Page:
Westminster Column - Holocaust Memorial Day and anti-Semitism

27th January 2017

Today (Friday) is Holocaust Memorial Day, marked annually on January 27th, the day in 1945 that Allied Forces liberated Auschwitz-Birkenau. Last week as part of the commemorations, I signed the Holocaust Book of Remembrance in the House of Commons. 

After I was first elected your MP, I was invited by the Holocaust Memorial Trust on an educational visit to Auschwitz with two sixth form students from Bridgnorth.  Although it was profoundly harrowing, the stark realisation of man’s brutality to man, when seen with your own eyes, is a bleak but poignant reminder of why we must educate the next generation. So I have recently once more encouraged local sixth form Headteachers to consider applying for two of their students to visit Auschwitz this spring.

Maintaining awareness is particularly needed as the Holocaust moves from living history to history. As we lose those who can talk of their direct experience of this nadir of human decency in Europe, we must ensure this defining episode of 20th Century European history is not forgotten. 

This remains directly relevant, as a film apparently denying the holocaust is being released today and we have seen a worrying rise in anti-Semitism in Britain. Evidence from the Community Security Trust suggests there was an 11% increase in anti-Semitic incidents in 2016, compared with 2015.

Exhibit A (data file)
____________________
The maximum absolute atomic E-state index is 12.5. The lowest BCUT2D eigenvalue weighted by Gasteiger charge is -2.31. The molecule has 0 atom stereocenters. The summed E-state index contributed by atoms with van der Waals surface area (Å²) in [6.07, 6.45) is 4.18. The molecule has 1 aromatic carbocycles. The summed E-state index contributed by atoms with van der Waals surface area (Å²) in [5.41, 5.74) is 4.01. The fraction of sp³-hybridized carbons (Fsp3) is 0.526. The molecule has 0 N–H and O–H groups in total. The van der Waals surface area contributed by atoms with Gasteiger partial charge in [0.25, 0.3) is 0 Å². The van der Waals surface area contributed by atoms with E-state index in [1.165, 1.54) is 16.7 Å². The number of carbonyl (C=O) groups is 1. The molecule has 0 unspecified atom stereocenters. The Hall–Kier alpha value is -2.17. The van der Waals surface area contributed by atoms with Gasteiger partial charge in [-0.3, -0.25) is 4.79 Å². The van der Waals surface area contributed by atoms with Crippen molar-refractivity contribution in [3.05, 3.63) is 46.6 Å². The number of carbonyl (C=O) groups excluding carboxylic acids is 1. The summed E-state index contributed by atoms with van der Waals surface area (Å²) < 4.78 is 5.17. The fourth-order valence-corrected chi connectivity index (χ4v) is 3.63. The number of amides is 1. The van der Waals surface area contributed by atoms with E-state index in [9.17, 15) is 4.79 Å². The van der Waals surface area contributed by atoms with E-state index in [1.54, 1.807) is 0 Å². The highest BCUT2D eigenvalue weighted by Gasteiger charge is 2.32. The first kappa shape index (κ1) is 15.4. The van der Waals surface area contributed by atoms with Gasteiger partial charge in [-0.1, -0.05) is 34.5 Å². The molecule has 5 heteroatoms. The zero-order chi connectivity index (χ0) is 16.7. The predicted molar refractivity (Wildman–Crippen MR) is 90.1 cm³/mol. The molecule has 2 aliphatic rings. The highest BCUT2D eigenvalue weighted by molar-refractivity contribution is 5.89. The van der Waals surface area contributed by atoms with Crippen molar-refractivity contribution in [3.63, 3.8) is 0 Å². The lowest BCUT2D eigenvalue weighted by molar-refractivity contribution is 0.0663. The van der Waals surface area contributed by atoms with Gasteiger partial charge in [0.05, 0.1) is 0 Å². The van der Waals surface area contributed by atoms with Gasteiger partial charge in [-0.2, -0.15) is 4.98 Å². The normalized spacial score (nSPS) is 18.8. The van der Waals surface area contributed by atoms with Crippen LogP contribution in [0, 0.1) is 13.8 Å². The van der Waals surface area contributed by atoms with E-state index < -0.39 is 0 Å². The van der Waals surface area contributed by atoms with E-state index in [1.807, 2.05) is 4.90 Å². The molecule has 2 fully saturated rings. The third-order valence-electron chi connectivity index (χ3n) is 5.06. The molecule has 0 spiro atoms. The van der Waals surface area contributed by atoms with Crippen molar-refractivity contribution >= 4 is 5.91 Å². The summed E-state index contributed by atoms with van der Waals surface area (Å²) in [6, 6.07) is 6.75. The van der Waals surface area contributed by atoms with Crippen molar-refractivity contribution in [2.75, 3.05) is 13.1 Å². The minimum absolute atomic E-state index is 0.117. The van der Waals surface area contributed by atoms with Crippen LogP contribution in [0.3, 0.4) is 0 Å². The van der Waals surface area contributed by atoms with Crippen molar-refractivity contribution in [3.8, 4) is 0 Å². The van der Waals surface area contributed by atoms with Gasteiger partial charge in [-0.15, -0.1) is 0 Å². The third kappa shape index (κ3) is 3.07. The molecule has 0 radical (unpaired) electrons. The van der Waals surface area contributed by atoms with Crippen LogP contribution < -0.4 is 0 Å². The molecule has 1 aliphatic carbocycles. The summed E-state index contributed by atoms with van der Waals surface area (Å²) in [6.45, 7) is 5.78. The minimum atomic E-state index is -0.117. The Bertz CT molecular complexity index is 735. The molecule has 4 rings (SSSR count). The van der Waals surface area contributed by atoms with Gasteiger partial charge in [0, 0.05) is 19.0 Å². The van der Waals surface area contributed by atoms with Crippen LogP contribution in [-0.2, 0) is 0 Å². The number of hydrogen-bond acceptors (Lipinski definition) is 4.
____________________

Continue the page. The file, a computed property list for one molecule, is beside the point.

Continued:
It also appears some student unions have allowed anti-Semitism to flourish. The current President of the National Union of Students made worrying comments about Birmingham University, saying it was “something of a Zionist outpost”. 

A Labour review of the Oxford University Labour Association concluded “behaviour and language that would once have been intolerable is now tolerated”, and there had been “some incidents” of anti-Semitic behaviour towards Jewish students. The Oxford University Jewish Society said the party’s review raised “serious doubts regarding Labour’s sincerity in tackling anti-Semitism within its ranks.”

These incidents are not something we can afford to whitewash or ignore. Any discrimination or intimidation based on religion or race is deplorable and it must not be tolerated. I am pleased the British Government has become the first in the world to adopt formally the definition of anti-Semitism as set by the International Holocaust Remembrance Alliance. 

The Department for Communities and Local Government continues to host the Anti-Semitism Working Group. This brings community representatives together with officials from across government to ensure a coordinated response to emerging challenges.

We all owe it to those whose lives were destroyed by the Holocaust to stand up to anti-Semitism in our society today, and ensure it can never again shame Europe, as it did in the last Century.

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